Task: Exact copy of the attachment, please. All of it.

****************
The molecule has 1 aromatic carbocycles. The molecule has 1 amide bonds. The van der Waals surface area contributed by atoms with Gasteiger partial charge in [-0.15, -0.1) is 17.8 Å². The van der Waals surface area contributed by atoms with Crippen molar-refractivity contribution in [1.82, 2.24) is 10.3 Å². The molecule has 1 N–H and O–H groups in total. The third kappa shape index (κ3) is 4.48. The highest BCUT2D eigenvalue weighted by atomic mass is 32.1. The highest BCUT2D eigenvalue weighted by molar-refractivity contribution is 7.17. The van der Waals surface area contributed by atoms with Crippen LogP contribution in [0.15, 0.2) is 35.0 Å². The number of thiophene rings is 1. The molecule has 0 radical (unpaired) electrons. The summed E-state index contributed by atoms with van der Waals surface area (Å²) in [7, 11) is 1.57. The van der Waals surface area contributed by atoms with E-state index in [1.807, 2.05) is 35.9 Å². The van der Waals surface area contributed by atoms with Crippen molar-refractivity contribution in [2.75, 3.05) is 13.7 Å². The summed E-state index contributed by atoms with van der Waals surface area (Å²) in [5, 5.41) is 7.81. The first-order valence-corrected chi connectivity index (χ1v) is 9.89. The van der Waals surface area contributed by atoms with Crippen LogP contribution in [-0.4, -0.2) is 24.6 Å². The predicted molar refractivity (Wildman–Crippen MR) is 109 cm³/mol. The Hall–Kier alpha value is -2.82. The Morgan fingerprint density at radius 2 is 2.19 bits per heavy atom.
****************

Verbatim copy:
The molecule has 1 aromatic carbocycles. The molecule has 1 amide bonds. The van der Waals surface area contributed by atoms with Gasteiger partial charge in [-0.15, -0.1) is 17.8 Å². The van der Waals surface area contributed by atoms with Crippen molar-refractivity contribution in [1.82, 2.24) is 10.3 Å². The molecule has 1 N–H and O–H groups in total. The third kappa shape index (κ3) is 4.48. The highest BCUT2D eigenvalue weighted by atomic mass is 32.1. The highest BCUT2D eigenvalue weighted by molar-refractivity contribution is 7.17. The van der Waals surface area contributed by atoms with Crippen LogP contribution in [0.15, 0.2) is 35.0 Å². The number of thiophene rings is 1. The molecule has 0 radical (unpaired) electrons. The summed E-state index contributed by atoms with van der Waals surface area (Å²) in [7, 11) is 1.57. The van der Waals surface area contributed by atoms with E-state index in [1.807, 2.05) is 35.9 Å². The van der Waals surface area contributed by atoms with Crippen molar-refractivity contribution in [2.75, 3.05) is 13.7 Å². The summed E-state index contributed by atoms with van der Waals surface area (Å²) in [5, 5.41) is 7.81. The first-order valence-corrected chi connectivity index (χ1v) is 9.89. The van der Waals surface area contributed by atoms with Crippen LogP contribution in [-0.4, -0.2) is 24.6 Å². The predicted molar refractivity (Wildman–Crippen MR) is 109 cm³/mol. The Hall–Kier alpha value is -2.82. The Morgan fingerprint density at radius 2 is 2.19 bits per heavy atom.